Yeast Infection Treatment
Yeast Infections (sometimes referred to as Candidiasis) are an extremely common condition that can cause pain, itching, and discomfort in a large percentage of population. Although this issue occurs in about 75% of all females at some point in their lives, it also can occur in a much smaller percentage of males.
What is Candida Albicans?
The yeast which is the causes fungal infections is called Candida Albicans. Candida lives in the gut of 80% – 90% of all human beings, but reoccurring overgrowth only occurs in about 5%. It can cause an opportunistic infection that may surface under favorable conditions or when a patient is immune compromised. In most cases, the infection is superficial and delegated to local areas like the throat, bladder, or vagina. In rare instances, candidial infections can enter the blood stream and cause systemic infection due to a poorly functioning immune system. Systemic candidal infections are extremely serious in immunocompromised patients and can be life threatening. This dangerous systemic condition is sometimes referred to as Fungemia.
Vaginal Yeast Infection
The Candida Albicans fungus can overgrow in the vagina and cause vaginitis. Signs of candidal overgrowth are irritation, itching, burning, and pain during urination or intercourse. There also may be an occurance of a white discharge which is odorless and can have a thick bumpy texture. These infections return and subside consistently in a certain subset of women. Constant recurring infections may be due to underlying medical issues.
Thrush is a type of candidal infection that occurs most commonly in babies or young children. It is caused when overgrowth of the yeast takes place in the mouth, throat, or on the tongue. It is evident due to white patches or spots in this area. Thrush is more likely to occur in babies due to an undeveloped immune system. It may also show up in the elderly patients. Treatment for thrush usually involves prescription medications like Nystatin.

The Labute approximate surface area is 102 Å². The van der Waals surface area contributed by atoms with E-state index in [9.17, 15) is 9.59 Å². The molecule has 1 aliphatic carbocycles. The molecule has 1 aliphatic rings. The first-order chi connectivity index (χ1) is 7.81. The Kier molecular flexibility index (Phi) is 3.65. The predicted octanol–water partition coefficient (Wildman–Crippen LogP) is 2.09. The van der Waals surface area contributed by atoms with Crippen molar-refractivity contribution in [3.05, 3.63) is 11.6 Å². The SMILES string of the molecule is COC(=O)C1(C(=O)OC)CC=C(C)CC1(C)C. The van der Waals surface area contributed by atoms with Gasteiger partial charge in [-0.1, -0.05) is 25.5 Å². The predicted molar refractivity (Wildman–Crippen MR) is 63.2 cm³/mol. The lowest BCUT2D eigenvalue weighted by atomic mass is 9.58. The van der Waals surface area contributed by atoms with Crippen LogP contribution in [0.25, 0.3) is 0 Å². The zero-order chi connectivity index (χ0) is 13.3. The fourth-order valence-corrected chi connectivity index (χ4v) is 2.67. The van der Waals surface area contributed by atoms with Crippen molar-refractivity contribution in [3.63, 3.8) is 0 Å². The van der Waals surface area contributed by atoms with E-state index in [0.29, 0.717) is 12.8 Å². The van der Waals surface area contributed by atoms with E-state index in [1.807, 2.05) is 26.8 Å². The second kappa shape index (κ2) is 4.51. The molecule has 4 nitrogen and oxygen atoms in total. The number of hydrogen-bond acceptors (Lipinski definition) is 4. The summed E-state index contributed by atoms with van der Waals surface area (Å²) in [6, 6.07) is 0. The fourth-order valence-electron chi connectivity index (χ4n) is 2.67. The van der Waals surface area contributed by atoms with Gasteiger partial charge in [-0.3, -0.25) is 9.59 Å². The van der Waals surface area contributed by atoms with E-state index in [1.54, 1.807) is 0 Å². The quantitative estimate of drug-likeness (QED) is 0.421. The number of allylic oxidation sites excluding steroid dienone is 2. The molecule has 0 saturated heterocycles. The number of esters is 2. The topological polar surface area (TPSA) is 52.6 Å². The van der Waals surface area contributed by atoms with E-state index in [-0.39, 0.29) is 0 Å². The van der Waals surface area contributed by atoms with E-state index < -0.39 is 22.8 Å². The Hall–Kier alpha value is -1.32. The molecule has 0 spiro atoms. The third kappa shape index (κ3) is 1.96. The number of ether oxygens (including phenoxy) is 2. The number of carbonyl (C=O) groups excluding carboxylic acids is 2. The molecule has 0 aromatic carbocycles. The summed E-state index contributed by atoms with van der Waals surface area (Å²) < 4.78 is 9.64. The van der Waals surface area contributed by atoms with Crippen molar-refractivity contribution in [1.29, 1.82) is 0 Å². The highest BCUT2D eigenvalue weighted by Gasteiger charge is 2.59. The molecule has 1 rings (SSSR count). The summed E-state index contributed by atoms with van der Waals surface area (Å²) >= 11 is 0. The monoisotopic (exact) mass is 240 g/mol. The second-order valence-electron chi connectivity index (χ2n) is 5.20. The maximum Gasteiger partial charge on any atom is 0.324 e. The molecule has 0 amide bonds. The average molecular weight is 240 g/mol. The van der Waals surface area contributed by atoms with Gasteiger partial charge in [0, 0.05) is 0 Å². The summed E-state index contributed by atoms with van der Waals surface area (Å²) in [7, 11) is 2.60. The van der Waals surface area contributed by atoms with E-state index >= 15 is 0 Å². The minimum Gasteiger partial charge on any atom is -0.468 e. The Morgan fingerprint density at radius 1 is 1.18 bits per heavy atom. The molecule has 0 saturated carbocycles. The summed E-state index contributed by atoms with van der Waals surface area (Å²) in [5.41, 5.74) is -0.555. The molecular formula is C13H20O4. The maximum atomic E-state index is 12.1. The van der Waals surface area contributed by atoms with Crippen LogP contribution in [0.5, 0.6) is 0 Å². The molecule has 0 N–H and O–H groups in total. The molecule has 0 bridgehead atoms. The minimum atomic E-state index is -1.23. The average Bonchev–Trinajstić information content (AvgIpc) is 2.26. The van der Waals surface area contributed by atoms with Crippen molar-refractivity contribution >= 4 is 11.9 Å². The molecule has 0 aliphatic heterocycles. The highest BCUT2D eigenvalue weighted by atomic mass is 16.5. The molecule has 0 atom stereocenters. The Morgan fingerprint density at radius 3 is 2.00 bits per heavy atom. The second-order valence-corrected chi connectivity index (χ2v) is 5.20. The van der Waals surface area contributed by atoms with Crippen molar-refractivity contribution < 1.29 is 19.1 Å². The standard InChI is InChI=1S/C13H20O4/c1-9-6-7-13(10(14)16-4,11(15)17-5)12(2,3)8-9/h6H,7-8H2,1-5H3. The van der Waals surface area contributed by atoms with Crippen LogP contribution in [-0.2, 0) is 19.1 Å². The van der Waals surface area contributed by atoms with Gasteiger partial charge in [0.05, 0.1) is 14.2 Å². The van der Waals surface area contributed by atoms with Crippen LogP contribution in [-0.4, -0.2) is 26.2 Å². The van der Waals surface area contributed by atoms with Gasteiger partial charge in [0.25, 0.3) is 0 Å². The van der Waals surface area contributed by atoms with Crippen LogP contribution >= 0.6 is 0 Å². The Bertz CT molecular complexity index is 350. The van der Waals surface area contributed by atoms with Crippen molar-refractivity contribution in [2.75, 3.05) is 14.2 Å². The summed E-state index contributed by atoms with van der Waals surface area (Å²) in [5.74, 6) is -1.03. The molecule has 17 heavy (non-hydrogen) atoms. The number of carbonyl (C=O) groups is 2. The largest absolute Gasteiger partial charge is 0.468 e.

How to Diagnose A Vaginal Yeast Infection
Yeast infections can be diagnosed by a doctor, who may preform a culture to rule out a bacterial infection.
There are other conditions that can mimic the symptoms of vaginal yeast infections including Vaginitis and Trichomoniasis
. These require different types of treatment and will not respond to anti-fingal medications. Due to the sensitive nature of the subject, patients tend self diagnose. A study in a popular medical journal stated that “33 percent of women who were self-treating for a yeast infection actually had a bacterial infection”. In these cases, the culprit was bacterial or a mix of yeast and bacteria.
- If you are having problems with pain, discomfort, or discharge in the vaginal area, a doctor can help properly diagnose you.
Can It Be A Sign Of Illness?
Patients with underactive immune systems are more vulnerable to to Candida Albicans overgrowth. This condition is most commonly seen in people that have AIDS or are undergoing cancer radiation treatment. In this case, the body is not able to properly fight off the infection. Serious problems including sores throughout the gastrointestinal tract and the inability to properly absorb nutrients can occur in these more serious types of infections. This abscesses can lead to intense pain in the stomach or esophagus. They also may cause chronic nausea and vomiting.
In instances where the candida overgrowth infects immune compromised individuals, it may even enter the bloodstream and brain. This type of systemic infection can be life threatening and even cause abscesses in the brain. Life threatening symptoms do not result in cases where the immune system is functioning properly.
How to Treat Yeast Infections
Treatments for fungal infections include oral medications, vaginal suppositories, and topical creams. Topical creams include the medications butoconazole and clotrimazole. Oral medications for fungal infections include nystatin and diflucan.
- These medications should be used under the direction of a doctor as some can cause problems during pregnancy.
- Some side effects may occur with oral yeast infection medications. These would include vomiting, headaches, or pain in the stomach area.
The Role of Beneficial Bacteria in Yeast infections
Probiotics are “beneficial” bacteria that naturally reside inside the stomach and intestinal tract. Some doctors believe that ingestion of certain types of beneficial bacteria can support proper immune system and combat overgrowth of the candida albicans fungus. The bacteria Lactobacillus acidophilus is currently being studied as a treatment for certain types of yeast overgrowth. In at least one study, it has been shown that low levels of beneficial bacteria in the vagina or intestinal tract may lead to an overgrowth of opportunistic fungus.
Overuse of antibiotics may interrupt the natural balance between the Candida fungus and beneficial bacteria. Some antibiotics like tetracycline or clindamycin are known for altering the balance of good bacteria in the body. Fungal infections become more common if antibiotics are taken for longer than a period of 5 days. Some doctors recommend replacement of this good bacteria by supplementing with probiotics or live cultured yogurt.
If you are having an issue with what you believe to be a yeast or fungal infection, visit a doctor for proper care.